Sunday, 23 March 2008

Easter treats part two: egg nest vanilla cupcakes

As the photo shows the kitchen was rather busy on Thursday afternoon. Having finished my work for the day I started making all the Easter treats at around 3pm. I had ciabatta proving, roast tomatoes cooling, hot cross bun dough resting and the came the cupcakes. Oh yes, there had to be cupcakes!

Having just posted about how rarely I use the Kenwood I have to admit that it got a good outing on Thursday. All stages of the cupcakes called for it. I think it must have felt rather smug to have usurped the bowls (which to be honest were full of hot cross bun-y goodness!). I wanted to make a plain cupcake that I could decorate with a predictable Easter theme, egg nests.

I chose the Magnolia Bakery vanilla cupcake recipe that everyone raves about as the base and decided that I would finally attempt a ganache icing. N's birthday is coming up and when asked about what sort of cake he might want he said there was a certain type of icing he would really like. I have spent the last few weeks pointing to pictures on the front of food magazines, cakes in the windows of shops and photos on the web and finally figured out that it is probably a chocolate buttercream ganache. In order to be sure about this I thought that I could use it on my Easter cupcakes, as the colour and swirled piping would make it perfect for imitating a birds nest, and it would allow N to try it and confirm I was right.

So I made a batch of vanilla cupcakes and then mixed a ganache, piped it on and added mini-eggs. The result, a lovely textured but plain cupcake with a nicely rich cute topping. The plain cupcakes meaning that the overall combination wasn't too over the top. I was really pleased.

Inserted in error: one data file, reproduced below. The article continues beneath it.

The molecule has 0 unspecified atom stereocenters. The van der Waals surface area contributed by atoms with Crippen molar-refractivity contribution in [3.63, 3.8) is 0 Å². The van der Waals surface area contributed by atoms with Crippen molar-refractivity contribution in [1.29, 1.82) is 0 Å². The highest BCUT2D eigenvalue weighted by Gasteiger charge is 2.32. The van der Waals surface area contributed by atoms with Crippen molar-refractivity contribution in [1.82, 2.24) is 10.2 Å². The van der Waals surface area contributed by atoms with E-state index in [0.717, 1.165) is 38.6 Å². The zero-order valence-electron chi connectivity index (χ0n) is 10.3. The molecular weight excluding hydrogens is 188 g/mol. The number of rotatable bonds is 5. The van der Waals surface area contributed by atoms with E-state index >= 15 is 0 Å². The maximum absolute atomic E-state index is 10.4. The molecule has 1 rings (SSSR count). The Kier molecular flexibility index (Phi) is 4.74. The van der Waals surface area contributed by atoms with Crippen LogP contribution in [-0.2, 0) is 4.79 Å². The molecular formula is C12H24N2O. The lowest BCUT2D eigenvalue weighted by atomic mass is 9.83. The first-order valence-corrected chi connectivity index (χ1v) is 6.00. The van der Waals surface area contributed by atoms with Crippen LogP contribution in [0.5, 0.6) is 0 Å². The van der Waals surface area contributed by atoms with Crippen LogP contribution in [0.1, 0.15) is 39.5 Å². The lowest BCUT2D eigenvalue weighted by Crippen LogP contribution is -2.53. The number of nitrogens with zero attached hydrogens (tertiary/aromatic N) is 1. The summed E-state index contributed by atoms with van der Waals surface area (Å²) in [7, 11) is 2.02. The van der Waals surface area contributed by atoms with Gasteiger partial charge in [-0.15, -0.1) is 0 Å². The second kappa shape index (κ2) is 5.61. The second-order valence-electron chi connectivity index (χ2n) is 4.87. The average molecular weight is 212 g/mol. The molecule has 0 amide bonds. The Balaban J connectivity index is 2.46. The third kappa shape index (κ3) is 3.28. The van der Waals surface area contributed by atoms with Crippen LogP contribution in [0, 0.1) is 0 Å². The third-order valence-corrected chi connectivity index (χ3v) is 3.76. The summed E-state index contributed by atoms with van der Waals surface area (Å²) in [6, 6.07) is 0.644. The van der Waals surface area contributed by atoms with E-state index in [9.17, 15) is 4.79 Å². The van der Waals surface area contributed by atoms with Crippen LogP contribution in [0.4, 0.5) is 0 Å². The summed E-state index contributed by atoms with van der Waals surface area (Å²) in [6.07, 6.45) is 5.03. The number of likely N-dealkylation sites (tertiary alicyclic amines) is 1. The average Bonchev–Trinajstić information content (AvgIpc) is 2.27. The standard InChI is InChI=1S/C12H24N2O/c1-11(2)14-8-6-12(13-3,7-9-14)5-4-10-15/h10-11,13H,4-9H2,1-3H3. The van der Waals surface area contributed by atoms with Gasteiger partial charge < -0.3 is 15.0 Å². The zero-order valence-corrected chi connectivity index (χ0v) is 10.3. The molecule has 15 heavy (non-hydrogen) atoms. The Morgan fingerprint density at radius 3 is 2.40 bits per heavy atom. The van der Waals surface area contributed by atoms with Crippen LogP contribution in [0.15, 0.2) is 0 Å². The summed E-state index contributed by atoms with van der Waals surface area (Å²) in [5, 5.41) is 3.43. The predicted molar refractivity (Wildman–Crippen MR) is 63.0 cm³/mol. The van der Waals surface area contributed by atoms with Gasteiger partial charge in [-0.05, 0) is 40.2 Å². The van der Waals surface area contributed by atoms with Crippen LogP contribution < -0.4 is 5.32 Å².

N was also delighted, not only because he got cupcakes, but because the icing was indeed what he hoped for. We took them away with us on our country break to sustain ourselves. A good job too because it snowed and there is nothing like curling up in front of Match of the Day with a cup of tea and indulgent cupcake, with the snow swirling outside the window.

I also made six mini-cupcakes and iced them, this time adding a variety of sprinkles rather than eggs. I hide them in an egg box and presented them to N this afternoon as a treat for in front of the football. It was so quaint I couldn't resist!

And now for the recipes:

Vanilla Cupcakes: Adapted from Magnolia Bakery recipe (I don't actually have their book yet, but I am hoping to pick it up asap)

Makes 12. (I cut it down to this as the original made 24 and that was way too many for me)